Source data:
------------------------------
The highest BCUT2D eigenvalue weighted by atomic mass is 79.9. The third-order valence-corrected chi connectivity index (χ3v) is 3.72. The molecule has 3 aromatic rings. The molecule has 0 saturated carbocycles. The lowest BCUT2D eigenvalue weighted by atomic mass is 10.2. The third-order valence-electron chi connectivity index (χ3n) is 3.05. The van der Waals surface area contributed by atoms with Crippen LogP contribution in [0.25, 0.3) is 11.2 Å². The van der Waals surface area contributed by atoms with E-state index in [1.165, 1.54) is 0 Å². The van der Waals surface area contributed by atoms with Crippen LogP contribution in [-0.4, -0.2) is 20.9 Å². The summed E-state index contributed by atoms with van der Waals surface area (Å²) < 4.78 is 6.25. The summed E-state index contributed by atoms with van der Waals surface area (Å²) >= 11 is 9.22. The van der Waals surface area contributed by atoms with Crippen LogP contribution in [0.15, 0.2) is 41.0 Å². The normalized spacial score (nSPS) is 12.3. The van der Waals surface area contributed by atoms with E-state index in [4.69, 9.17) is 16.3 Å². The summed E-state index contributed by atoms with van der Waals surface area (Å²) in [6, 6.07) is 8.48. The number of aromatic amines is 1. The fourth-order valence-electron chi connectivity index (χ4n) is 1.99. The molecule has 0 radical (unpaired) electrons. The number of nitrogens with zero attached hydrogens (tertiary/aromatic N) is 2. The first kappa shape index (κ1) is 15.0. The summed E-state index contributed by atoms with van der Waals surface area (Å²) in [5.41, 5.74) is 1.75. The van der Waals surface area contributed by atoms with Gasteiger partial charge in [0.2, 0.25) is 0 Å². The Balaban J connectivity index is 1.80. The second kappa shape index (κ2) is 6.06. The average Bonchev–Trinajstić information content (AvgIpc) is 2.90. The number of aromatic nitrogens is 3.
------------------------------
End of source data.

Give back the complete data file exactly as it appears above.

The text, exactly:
The highest BCUT2D eigenvalue weighted by atomic mass is 79.9. The third-order valence-corrected chi connectivity index (χ3v) is 3.72. The molecule has 3 aromatic rings. The molecule has 0 saturated carbocycles. The lowest BCUT2D eigenvalue weighted by atomic mass is 10.2. The third-order valence-electron chi connectivity index (χ3n) is 3.05. The van der Waals surface area contributed by atoms with Crippen LogP contribution in [0.25, 0.3) is 11.2 Å². The van der Waals surface area contributed by atoms with E-state index in [1.165, 1.54) is 0 Å². The van der Waals surface area contributed by atoms with Crippen LogP contribution in [-0.4, -0.2) is 20.9 Å². The summed E-state index contributed by atoms with van der Waals surface area (Å²) < 4.78 is 6.25. The summed E-state index contributed by atoms with van der Waals surface area (Å²) >= 11 is 9.22. The van der Waals surface area contributed by atoms with Crippen LogP contribution in [0.15, 0.2) is 41.0 Å². The normalized spacial score (nSPS) is 12.3. The van der Waals surface area contributed by atoms with E-state index in [4.69, 9.17) is 16.3 Å². The summed E-state index contributed by atoms with van der Waals surface area (Å²) in [6, 6.07) is 8.48. The number of aromatic amines is 1. The fourth-order valence-electron chi connectivity index (χ4n) is 1.99. The molecule has 0 radical (unpaired) electrons. The number of nitrogens with zero attached hydrogens (tertiary/aromatic N) is 2. The first kappa shape index (κ1) is 15.0. The summed E-state index contributed by atoms with van der Waals surface area (Å²) in [5.41, 5.74) is 1.75. The van der Waals surface area contributed by atoms with Gasteiger partial charge in [0.2, 0.25) is 0 Å². The Balaban J connectivity index is 1.80. The second kappa shape index (κ2) is 6.06. The average Bonchev–Trinajstić information content (AvgIpc) is 2.90. The number of aromatic nitrogens is 3.